But why has Jones turned to Davis – and the English Premiership – in the first place?
When Jones unveiled Davis as his attack coach, he declared he was on a mission to mount a “smash-and-grab” campaign for the Webb-Ellis trophy. Looking through the team of coaches that Jones has assembled, it seems that a key component of that smash-and-grab is to utilise Northern Hemisphere know-how, both to neutralise the dangers posed by sides from the North, and to prepare his side for a World Cup that is being held there. Davis is just the latest in a number of coaching signings by Jones that have been completed with those ends in mind.
Midway through the English Premiership season, Jones announced that Neal Hatley, the Bath forwards coach and a former England scrum coach, would be schooling the Wallabies’ pack. As with Davis, Hatley is a coach who is steeped in European club rugby, and who knows the English game’s quirks, strengths and weaknesses inside out.
What Jones has done by signing Davis and Hatley is to ensure that his coaching team has a globalist cunning and insight to it. But it is more than that. He has also appointed two men who are the perfect foil to his own well-documented – and often-criticised – idiosyncratically challenging coaching style.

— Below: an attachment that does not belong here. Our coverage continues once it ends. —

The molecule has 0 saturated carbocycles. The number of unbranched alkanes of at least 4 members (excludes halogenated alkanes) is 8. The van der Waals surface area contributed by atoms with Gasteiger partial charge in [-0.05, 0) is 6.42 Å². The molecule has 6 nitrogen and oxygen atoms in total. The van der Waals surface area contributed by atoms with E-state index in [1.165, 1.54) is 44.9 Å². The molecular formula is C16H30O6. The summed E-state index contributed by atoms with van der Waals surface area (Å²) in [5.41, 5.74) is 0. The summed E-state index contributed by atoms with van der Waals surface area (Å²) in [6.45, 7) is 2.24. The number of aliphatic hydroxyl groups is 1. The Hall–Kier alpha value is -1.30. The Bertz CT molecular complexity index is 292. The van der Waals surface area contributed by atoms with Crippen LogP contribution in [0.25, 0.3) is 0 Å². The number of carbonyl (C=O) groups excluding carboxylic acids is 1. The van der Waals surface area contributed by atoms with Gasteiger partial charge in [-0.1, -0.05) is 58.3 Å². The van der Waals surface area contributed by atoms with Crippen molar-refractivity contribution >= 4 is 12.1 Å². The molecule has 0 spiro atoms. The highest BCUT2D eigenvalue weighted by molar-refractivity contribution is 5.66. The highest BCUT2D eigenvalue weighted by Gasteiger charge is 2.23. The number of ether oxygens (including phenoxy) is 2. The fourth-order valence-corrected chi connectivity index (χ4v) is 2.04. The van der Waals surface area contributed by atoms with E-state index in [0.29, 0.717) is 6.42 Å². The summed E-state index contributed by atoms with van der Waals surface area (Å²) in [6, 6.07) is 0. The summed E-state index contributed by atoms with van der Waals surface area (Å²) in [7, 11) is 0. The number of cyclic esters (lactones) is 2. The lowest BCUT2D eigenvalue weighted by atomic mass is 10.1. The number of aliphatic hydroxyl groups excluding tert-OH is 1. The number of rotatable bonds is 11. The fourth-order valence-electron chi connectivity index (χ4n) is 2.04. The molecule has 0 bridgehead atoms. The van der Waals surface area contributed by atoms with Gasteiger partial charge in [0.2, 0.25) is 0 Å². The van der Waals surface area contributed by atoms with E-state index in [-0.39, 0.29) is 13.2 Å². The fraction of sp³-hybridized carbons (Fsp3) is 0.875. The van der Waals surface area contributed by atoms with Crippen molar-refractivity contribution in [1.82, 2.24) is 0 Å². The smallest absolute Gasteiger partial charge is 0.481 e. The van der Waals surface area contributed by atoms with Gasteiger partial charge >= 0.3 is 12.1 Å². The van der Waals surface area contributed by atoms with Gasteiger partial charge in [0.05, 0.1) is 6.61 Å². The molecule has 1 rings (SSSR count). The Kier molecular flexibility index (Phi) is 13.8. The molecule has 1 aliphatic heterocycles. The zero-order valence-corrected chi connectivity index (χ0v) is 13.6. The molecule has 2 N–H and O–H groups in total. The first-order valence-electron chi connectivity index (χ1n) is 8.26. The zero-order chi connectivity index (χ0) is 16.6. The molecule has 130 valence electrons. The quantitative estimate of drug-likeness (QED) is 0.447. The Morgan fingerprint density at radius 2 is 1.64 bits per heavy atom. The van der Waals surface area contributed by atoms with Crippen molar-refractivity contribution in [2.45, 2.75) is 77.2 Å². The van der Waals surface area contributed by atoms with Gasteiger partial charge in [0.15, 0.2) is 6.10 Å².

Jones’s man-management can be direct and unsettling. Uncomfortable. Davis and Hatley’s approach is very different. If Jones plays the role of the stern patriarch, the attack and forwards coaches will play the role of the caring older brothers.
David Flatman, the former Bath, Saracens and England prop, knows both Hatley and Davis, and in both cases highlights their sensitivity in responding to individual players’ needs.
Brad had a great knowledge, but really worked at how people best absorbed information. I needed a whisper in my ear with one thing, maybe two, and then have it repeated on matchday. It made a massive difference to the way I played.
“I love Brad,” says Flatman, who played at Bath when Davis was defence and skills coach at the West Country club. “He took time to get to know the people he was coaching and how they absorb information.
“Brad had a great knowledge, but really worked at how people best absorbed information. I needed a whisper in my ear with one thing, maybe two, and then have it repeated on matchday, and it made a massive difference to the way I played.”